Combining Multiple PDF Files Into One PDF File in Linux

This post is inspired (and 68% taken) from here. 😀

There are times when you need to combine multiple PDF files into one single PDF file. In Windows or Mac, it’s easy (as long as you are willing to spend some amount of money to buy the software), you can use Adobe Acrobat Professional. Sadly Adobe didn’t come up with Acrobat Professional for Linux platform, but luckily we have several options to do such job in a Linux box. Here’s one.

GhostScript is an interpreter for PostScript language and PDF files, and as far as I know, GhostScript is widely available by default on various Linux distro. In this post I will show you a simple trick to use GhostScript to combine any numbers of PDF files into one single PDF file. Although combining files with GhostScript has its own drawbacks, but still, for most purposes GhostScript does the job well.

Here’s the voodoo mantra, spell them on Linux terminal:
$ gs -dBATCH -dNOPAUSE -sDEVICE=pdfwrite -sOutputFile=finished.pdf file1.pdf file2.pdf ...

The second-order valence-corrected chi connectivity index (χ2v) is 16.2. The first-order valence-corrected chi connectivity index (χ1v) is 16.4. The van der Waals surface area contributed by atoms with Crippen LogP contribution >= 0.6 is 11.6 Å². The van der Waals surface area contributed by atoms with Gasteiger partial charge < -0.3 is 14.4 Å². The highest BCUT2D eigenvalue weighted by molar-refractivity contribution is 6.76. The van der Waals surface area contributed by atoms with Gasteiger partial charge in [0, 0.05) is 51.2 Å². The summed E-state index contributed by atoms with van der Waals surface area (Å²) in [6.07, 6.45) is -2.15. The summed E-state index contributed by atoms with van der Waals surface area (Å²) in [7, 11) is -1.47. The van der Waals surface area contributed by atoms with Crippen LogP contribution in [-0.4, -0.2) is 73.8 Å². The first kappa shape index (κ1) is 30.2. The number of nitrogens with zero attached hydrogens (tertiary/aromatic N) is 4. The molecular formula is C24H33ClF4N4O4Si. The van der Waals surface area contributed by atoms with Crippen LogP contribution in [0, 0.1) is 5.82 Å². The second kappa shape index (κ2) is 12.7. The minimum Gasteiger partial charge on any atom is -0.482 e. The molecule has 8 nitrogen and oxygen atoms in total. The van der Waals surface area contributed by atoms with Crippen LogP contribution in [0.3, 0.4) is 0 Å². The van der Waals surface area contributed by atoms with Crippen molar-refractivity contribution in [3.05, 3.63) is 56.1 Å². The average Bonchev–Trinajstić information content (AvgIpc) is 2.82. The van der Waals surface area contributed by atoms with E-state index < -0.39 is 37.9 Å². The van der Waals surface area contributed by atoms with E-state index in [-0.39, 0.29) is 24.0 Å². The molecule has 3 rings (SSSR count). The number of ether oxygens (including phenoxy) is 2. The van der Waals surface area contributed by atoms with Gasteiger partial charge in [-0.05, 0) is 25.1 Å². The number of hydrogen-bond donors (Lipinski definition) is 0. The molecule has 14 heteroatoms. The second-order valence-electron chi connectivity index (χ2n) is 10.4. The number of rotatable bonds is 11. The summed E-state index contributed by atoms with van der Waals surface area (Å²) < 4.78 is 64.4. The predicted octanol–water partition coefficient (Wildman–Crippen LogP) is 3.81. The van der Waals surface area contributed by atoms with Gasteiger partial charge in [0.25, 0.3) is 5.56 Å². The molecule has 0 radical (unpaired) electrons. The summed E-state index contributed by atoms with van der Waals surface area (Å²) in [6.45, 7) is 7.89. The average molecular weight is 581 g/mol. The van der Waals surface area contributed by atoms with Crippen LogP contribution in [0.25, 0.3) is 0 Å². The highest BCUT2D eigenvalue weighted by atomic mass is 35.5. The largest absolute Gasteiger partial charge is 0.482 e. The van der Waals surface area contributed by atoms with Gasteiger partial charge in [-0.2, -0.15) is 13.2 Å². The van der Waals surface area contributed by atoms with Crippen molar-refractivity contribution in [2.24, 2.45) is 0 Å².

And below is the explanation of each mantra:

  • gs
    The GhostScript program.
  • -dBATCH
    tells the program to exit after finishing the job.
  • -dNOPAUSE
    tells the program to keep going without having conversation with the user.
  • -sDEVICE=pdfwrite
    tells the program to use its internal PDF writer to process the files.
  • -sOutputFile=finished.pdf
    tells the program where to put those scattered PDF files into one file whom name you specified.
  • file1.pdf file2.pdf …
    tells the program which PDFs you want to combine.

Tada, now you have combined PDF file, ready to brought anywhere without worry leaving one part behind.

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Tiled Multiple GNOME Terminal

2015 update:

  • now I use the more superior Terminator.
  • I am now aware of tiling window manager (i3, awesome, etc.).

When I do stuff with Linux, 68% of them are terminal/shell work. And most of them needs many tty/terminals at once. In Ubuntu, or generally in GNOME Desktop Manager, arranging multiple terminal layout every time you need it can be such a pain in the ass. Here’s a simple shortcut to open multiple gnome-terminal with arranged (tiled) position:

#!/bin/sh
#

gnome-terminal –geometry=157×22+0+670 &
gnome-terminal –geometry=80×20+700 &
gnome-terminal –geometry=100×20+0 &

You can save the script into a file, and put it in $PATH directory. For example:

/usr/local/bin/multiterm

Then change the file mode bits to make that executable:

$ sudo chmod 755 /usr/local/bin/multiterm

And here is what it looks like

Multiple tiled GNOME Terminal

Multiple tiled gnome-terminal

For the sake of simplicity and ease of access, you can put a shortcut on the GNOME panel to launch the script with a single click of the mouse.